So I made arrangements for our pups to have a little summer vacay at the Royal Pet Resort, and my wonderful next door neighbors took care of our kitty at home and watered all our beautiful plants. No small task, bless them, as my hubby is a horticulturist and we have LOTS of plants that need watering. We traded, and we're taking care of Kip, their kitty, while they're traveling for the next couple of weeks. Good trade. AND, my kitty, Joey, and Kip are BFFs. They can be seen lolling about on the grass or the driveways with their paws around each other. They get along, wow I love that.

We're old and we get stiff and sore sitting in the car without stretch breaks, so Rob said we could make a detour to West Virginia, where my beloved grandparents are buried. I never thought I'd get to visit that place again. And it was oh, SO special. Rob is my true husband, having been there when my father passed away, when my daughter passed, and doing the lifebucket things with me like taking me to Hawaii, which had always been a dream of mine. There's no one else I'd rather have with me for things like this. He's the one.

I know every square inch of this riverbank!
When I was a kid, we traveled all over the world with my Dad because of his job for the first 10 years of my life, so I never "belonged" anywhere, and didn't have the opportunity to develop close friendships. I was always the new kid on the block. BUT, whenever we were in the U.S. between overseas locations, my Dad made every effort to take my Mom to visit her mother and father in the Blue Ridge mountains. They lived right down the street from the Bluestone Dam, and this was my stomping ground growing up.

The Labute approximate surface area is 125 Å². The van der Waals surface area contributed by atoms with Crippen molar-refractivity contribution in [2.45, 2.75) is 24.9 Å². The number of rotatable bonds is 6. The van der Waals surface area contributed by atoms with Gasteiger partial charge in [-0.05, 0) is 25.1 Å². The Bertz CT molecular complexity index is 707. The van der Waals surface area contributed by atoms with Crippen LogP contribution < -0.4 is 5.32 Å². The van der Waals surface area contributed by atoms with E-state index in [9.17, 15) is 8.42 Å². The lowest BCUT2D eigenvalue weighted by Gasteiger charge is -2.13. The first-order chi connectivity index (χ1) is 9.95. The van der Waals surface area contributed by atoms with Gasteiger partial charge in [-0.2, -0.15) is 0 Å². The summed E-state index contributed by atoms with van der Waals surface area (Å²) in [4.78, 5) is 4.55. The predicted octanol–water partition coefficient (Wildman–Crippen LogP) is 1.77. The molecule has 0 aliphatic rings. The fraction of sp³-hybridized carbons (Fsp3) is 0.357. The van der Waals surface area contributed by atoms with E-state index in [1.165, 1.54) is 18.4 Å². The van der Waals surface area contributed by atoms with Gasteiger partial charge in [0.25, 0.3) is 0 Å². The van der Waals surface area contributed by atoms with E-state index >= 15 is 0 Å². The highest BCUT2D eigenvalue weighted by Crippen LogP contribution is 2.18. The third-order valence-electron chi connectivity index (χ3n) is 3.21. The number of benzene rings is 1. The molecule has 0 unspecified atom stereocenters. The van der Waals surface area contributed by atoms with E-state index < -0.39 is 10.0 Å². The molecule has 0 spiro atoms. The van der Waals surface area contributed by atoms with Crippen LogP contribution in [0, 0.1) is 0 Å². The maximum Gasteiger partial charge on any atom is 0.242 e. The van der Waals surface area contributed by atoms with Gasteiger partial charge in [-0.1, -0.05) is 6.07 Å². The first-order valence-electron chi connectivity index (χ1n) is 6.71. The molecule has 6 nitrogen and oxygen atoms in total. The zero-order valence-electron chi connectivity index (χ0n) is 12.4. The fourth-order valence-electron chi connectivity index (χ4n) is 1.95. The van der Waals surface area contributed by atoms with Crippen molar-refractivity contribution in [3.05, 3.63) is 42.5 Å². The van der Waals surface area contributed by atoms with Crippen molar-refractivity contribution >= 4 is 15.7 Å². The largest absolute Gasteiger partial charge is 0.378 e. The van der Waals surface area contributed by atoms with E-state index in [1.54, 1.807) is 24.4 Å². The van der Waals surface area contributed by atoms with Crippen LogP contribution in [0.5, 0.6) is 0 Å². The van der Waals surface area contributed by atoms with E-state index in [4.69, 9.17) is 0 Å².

We could walk right down the street to the dam and play along the riverbanks and climb high into the pine forest beside the dam. This place was the only constancy in my life growing up - the place where all the kids knew us and loved us and all the grown-ups in that river mountain town loved us as if we were their own and we'd run from porch to porch along the stretch where my grandparents lived and sit on the porchswings and tell ghost stories and the women would feed us as if we were starving, pie, cake, cookies, ice cream, popsicles. God it was heaven on earth. It was as if all the children in the neighborhood belonged to everyone, and we never worried about a thing.

We'd come home after playing outside 'til dark and Mom would plop us in the bathtub, sprinkle baby powder all over us after we got out, and swab our mosquito bites with pink calamine lotion. Then plunk us into bed, where my sis and I would look out the window at the moon over the mountains and listen to the cicadas and the grown-ups downstairs laughing and every now and then shouting "YAHTZEE!!" If you've never played that game, try it, it's really fun. Kinda like poker with dice, (no betting in our homes).

My grandparents had the WHOLE set of National Geographic magazines and they kept it all lined up in a bookcase in the room where we slept and I'd lose myself in those magazines for hours, happy as a clam.

I am a mountain girl.
These are the very logs we played on in our flip flops 40 years ago!
Rob's skipping rocks, which we used to do for hours when we were kids.
Here's me taking the photo that appears at the top of this post.